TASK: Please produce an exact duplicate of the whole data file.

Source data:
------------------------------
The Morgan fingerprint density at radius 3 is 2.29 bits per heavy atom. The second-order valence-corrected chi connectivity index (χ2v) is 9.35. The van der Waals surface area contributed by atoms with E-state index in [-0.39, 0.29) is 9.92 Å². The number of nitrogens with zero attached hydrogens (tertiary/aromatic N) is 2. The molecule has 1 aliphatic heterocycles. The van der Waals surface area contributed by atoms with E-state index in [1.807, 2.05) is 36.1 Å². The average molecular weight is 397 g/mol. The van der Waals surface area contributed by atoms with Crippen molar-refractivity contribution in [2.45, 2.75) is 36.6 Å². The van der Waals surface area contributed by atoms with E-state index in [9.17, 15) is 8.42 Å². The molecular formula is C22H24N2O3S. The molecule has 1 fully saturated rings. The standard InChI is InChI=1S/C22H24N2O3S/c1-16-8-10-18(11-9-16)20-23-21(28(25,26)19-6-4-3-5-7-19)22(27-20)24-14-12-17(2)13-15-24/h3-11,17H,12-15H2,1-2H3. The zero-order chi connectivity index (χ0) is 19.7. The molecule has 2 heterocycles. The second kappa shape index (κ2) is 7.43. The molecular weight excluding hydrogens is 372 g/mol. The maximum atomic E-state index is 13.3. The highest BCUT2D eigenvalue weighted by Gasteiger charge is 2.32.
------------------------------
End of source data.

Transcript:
The Morgan fingerprint density at radius 3 is 2.29 bits per heavy atom. The second-order valence-corrected chi connectivity index (χ2v) is 9.35. The van der Waals surface area contributed by atoms with E-state index in [-0.39, 0.29) is 9.92 Å². The number of nitrogens with zero attached hydrogens (tertiary/aromatic N) is 2. The molecule has 1 aliphatic heterocycles. The van der Waals surface area contributed by atoms with E-state index in [1.807, 2.05) is 36.1 Å². The average molecular weight is 397 g/mol. The van der Waals surface area contributed by atoms with Crippen molar-refractivity contribution in [2.45, 2.75) is 36.6 Å². The van der Waals surface area contributed by atoms with E-state index in [9.17, 15) is 8.42 Å². The molecular formula is C22H24N2O3S. The molecule has 1 fully saturated rings. The standard InChI is InChI=1S/C22H24N2O3S/c1-16-8-10-18(11-9-16)20-23-21(28(25,26)19-6-4-3-5-7-19)22(27-20)24-14-12-17(2)13-15-24/h3-11,17H,12-15H2,1-2H3. The zero-order chi connectivity index (χ0) is 19.7. The molecule has 2 heterocycles. The second kappa shape index (κ2) is 7.43. The molecular weight excluding hydrogens is 372 g/mol. The maximum atomic E-state index is 13.3. The highest BCUT2D eigenvalue weighted by Gasteiger charge is 2.32.